As the Government has a majority, this Bill will be passed and stricter rules will be introduced to reduce the permitted blood alcohol level even further. In that context, I suggest that the Government needs to address an extremely worrying development in rural Ireland. Life in rural Ireland is being killed off by drink driving and other social changes. The non-existence of public transport in rural areas is sounding the death knell of many rural pubs. One rural pub goes out of business every day of the week. That is a serious statistic. We all know how important the pub is to rural communities. Recent figures produced by Deputy O’Mahony revealed 833 pub licences were not renewed between 2007 and 2009, some 42 of which were in Clare. I have been concerned for some time by increased isolation in rural areas. The local pub, post office, Garda station and agricultural advisory office are closing down in rural areas, particularly in my constituency. It was not so long ago that the then Minister for Finance, Charlie McCreevy, stood in the House promising decentralisation for every town. Now the programme is in tatters and will not happen in many cases. It appears the Government is moving in the opposite direction of centralising services away from the people.
According to the 2006 census, up to 40% of the population, of which 9% have a disability, live in rural areas. They find it difficult to get around whether to pick up their pension or attend a hospital appointment, becoming more isolated. A rural transport initiative is already in place, such as the Clare accessible transport project. I urge the Government to support the extension of pilot rural transport schemes to end the isolation of people in rural areas. Several rural areas along the west coast could be chosen for the project. Such an extension would help out rural areas by sustaining visits to the traditional pub, very much part of the rural scene. From talking to many publicans, I know they have been crucified already as their business was reduced with people not having as much money to spend as in the past. The drink-driving issue has added to this effect on their business. For many, the local pub is their only social contact. A rural transport initiative would allow people to go to the pub without the risk of drink-driving.
While I accept one death on the roads is one too many, recent OECD statistics noted a reduction in road deaths of 39 to 240 people last year. The report also noted drivers aged between 18 to 20 years are the high risk category. The Bill gives power to the Garda to carry out a preliminary impairment test on drivers suspected of being under the influence of drugs. While I am not suggesting all young people drive under the influence, new statistics issued by the Central Statistics Office show the number of drivers detected for drink and drug-driving in the first nine months of 2009 rose to 600, a 22% increase from the previous year. However, the Garda do not have a device like the breathalyser to detect drug-driving instantly. Instead, a preliminary impairment test will have to be carried out. Will the Garda be trained to carry it out?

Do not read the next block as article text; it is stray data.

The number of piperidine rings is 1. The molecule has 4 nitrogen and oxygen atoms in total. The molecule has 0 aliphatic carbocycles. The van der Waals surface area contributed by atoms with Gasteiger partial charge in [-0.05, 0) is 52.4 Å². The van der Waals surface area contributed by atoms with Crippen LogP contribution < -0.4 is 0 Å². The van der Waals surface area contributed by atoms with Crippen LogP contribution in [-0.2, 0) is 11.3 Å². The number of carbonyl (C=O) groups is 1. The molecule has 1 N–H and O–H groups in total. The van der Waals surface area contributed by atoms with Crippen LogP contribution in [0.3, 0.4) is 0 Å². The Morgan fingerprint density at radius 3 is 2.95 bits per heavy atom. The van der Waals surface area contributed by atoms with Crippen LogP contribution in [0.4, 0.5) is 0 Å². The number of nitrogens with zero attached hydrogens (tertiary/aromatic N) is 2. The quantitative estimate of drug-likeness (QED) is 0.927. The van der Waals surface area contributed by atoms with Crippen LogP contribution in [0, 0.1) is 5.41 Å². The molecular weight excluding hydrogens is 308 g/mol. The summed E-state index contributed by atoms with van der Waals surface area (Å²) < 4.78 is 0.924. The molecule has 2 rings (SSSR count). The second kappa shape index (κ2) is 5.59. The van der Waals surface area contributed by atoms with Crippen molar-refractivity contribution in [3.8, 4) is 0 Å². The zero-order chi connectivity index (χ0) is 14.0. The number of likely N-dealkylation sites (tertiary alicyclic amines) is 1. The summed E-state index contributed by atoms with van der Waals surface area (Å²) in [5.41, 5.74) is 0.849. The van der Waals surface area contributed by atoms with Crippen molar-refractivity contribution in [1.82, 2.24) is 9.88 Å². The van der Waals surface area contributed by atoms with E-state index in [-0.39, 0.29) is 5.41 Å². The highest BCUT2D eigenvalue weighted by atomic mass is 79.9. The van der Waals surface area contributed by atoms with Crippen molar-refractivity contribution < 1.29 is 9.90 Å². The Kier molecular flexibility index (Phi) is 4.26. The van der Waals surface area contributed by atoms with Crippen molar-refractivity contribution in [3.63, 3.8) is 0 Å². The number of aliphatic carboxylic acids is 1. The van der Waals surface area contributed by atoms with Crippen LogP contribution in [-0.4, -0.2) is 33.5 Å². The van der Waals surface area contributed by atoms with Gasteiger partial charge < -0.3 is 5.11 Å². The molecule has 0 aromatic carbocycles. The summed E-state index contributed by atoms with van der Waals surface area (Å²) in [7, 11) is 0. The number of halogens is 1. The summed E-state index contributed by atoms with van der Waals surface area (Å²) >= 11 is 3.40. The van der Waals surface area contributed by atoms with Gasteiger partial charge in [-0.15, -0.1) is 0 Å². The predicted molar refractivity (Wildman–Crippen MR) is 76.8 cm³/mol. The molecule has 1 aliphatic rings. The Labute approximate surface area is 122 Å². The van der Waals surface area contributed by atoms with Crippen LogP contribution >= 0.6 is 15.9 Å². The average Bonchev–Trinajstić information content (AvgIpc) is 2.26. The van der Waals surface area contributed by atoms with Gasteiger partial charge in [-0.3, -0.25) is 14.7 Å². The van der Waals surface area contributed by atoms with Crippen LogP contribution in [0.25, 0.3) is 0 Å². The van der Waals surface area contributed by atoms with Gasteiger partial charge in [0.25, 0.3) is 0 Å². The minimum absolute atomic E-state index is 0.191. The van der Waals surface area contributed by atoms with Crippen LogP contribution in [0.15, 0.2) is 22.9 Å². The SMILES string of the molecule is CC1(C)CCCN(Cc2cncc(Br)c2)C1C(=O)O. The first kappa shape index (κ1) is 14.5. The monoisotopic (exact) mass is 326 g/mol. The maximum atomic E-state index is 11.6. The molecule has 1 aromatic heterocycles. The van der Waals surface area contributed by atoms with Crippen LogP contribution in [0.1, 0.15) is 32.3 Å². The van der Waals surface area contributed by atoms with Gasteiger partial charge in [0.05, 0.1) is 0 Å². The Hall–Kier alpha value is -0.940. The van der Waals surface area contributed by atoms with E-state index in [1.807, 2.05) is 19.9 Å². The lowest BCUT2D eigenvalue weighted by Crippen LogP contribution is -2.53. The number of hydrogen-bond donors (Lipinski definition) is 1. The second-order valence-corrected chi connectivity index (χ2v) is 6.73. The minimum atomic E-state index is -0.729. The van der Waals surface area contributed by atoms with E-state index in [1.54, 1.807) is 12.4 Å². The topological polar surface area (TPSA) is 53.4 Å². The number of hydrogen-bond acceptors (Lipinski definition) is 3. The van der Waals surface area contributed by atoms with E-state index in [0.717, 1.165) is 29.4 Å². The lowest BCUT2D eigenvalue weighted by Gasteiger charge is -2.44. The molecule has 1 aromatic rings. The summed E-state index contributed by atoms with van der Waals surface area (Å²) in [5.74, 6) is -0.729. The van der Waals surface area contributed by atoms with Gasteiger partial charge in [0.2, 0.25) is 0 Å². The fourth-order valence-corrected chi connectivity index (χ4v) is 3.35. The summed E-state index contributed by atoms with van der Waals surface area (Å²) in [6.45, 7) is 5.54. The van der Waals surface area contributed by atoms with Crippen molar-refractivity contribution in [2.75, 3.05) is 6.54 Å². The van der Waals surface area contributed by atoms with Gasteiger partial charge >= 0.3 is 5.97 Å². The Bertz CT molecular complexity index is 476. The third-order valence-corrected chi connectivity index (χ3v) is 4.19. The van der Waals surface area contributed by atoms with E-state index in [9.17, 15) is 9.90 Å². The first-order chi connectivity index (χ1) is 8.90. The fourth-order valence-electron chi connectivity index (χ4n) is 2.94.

Why can we not move to random drug-testing? We can learn much from international best practice. In Victoria, Australia, the deputy police commissioner reported that 23,000 roadside drug tests were conducted last year, during which 341 offenders were caught with an illegal substance in their system, one in 67 drivers. The Victoria Government will increase the roadside drug-testing programme across the state with 35,000 tests to be carried out this year. Ireland should follow in the same direction. The UK’s transport department recently launched a £2.3 million advertising campaign warning drivers of the dangers of driving under the influence of drugs. One in ten young male drivers in the UK admitted to drug-driving. I am sure the statistics here would be no different. The first national report of the Health Research Board stated of the 885 drug-users who died between 1998 and 2005, two in every three died as a result of a road traffic trauma.
According to the Road Safety Authority, 30% of fatal road accidents were caused by poor road surfaces. This year, after the recent flooding and big freeze, many national primary and secondary road surfaces, particularly in County Clare, were left in a deplorable condition. Many local authorities did not have the resources to treat many local and regional roads which has made their surfaces even worse. The Clare county manger informed me he could only deal with the national primary and secondary roads. The Government will cut €200 million from the local and regional roads budget from €607 million in 2009 to €411 million this year.
Clare has suffered a massive 35% reduction in road funding allocations from central government. I was surprised to hear Deputy Timmy Dooley, a constituency colleague, claiming on local radio that the Opposition was scare-mongering in this regard. If he were listening to Clare FM every morning, he would hear his own party’s county councillors speaking out about the appalling conditions of the roads in Clare.
The shortfall in funding will mean many of our roads will be left in a bad state. While I accept the council has done its best by prioritising funding for roads, unfortunately, poor road surfaces contribute to 30% of road fatalities. In turn, 71% of road fatalities occur on the rural road network. I urge the Minister for Transport to re-think the cuts to local authority roads funding.